365 High-Def Days of Oscar: Day 120

Release Year: 2004

Oscar Nominations:

Best Actor

Best Supporting Actress

Best Original Screenplay


The true-life story of Paul Rusesabagina, a hotel manager who housed over a thousand Tutsi refugees during their struggle against the Hutu militia in Rwanda.


n 1994, Rwanda was faced with the start of one of the bloodiest genocides of the 20th Century. This film attempts to document what happened with approachable realism. That’s not to say that the events were toned down, but we were given a way to comprehend the massacre via the Rusesabagina family. Criminally under recognized at the Oscars in 2004, it found worldwide attention upon home video release. Let’s take a look at “Hotel Rwanda”.

Paul Rusesabagina (Don Cheadle) never meant to be a hero. He managed the Mille Collines, a Belgian owned luxury hotel. Paul travels with his driver Dube (Desmond Dube) to the local black market warehouse. They talk about the Tutsi rebels that are trying to retake the Hutu side of Rwanda. This is part of an age old conflict started by the Belgian occupation of the country.

The Belgians came and divided the nation. Then, they left as quickly as they came. But, Paul is a little more giving seeing as how he’s married to a Tutsi named Tatiana (Sophie Okonedo). Paul ignores the fact that a civil war is brewing and arrives at the warehouse to continue with business. Paul ends up having to rescue Dube by the time that they arrive at the black market.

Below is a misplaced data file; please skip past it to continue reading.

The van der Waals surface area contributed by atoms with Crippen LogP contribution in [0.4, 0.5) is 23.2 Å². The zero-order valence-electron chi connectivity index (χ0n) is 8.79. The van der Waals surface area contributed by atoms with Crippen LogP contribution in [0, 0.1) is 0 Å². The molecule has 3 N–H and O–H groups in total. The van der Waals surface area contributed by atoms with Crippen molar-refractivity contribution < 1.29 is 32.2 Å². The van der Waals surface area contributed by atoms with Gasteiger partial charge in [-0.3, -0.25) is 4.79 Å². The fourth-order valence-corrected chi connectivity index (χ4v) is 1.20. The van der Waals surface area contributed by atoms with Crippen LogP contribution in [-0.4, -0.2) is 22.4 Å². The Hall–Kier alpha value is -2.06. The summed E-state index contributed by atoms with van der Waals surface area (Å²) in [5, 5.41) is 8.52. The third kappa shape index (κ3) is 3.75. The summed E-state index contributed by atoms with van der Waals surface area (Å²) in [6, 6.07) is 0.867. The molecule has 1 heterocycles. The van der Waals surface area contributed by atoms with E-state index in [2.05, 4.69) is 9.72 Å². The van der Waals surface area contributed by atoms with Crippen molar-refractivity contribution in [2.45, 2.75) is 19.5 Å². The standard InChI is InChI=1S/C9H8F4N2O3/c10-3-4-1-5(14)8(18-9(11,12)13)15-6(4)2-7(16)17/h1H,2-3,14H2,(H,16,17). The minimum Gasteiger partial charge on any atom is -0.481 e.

Paul starts to worry a little, as he returns home to find that his wife’s sister and husband are being told to return to the Tutsi side of the country. Everything builds to the Hutu Major General Juvenal Habyarimana being assassinated by Tutsi forces and the Hutu militia taking over the country. The Hutu militia orders the immediate murder of any Tutsis, while Paul decides to hide his wife and others at his Hotel. Paul ends up hosting 1200 refugees at the Hotel while the war rages on outside. This builds into one of the memorable sieges in recent history.

This film doesn’t try to instruct the view as to who is a hero and is a villain. It leaves those distinctions up to the audience. By the time that U.N. Colonel Oliver (Nick Nolte) shows up, we see that there’s no one truly in control of the situation. Then there’s the hotel owner (Jean Reno) who calls Paul to let him know that the French are looking into the situation. Red Cross worker Pat Archer (Cara Seymour) and two journalists named Jack (Joaquin Phoenix) and David (David O’Hara) work together to bring some war orphans to the hotel and to bring images of the carnage to U.S. and European television screens.

But, while Paul waits for Western support he deals with the crumbling morale of the hotel staff. How this all ends is to be expected, but with a hope unmatched by their condition. Normally, I don’t really get involved with stories such as these. But, it got my attention and I’m appreciative of that. Especially, when you consider Don Cheadle’s amazing performance that would’ve won him the Best Actor Oscar in a quieter year. Sometimes the quieter films go unnoticed and this unfortunately was one of them. But, you can rest assured that time will prove this flick to be a superior triumph.

The Blu-Ray comes with a documentary, commentary track and featurettes that were ported over from the prior DVD. However, the 50 gig disc has allowed for a high bitrate. The result is a reference quality transfer that makes the film shine better than I remember during theatrical exhibition. The DTS-HD 5.1 track is sharp without anything really overpowering the dialogue. In the end, I’d recommend a purchase.


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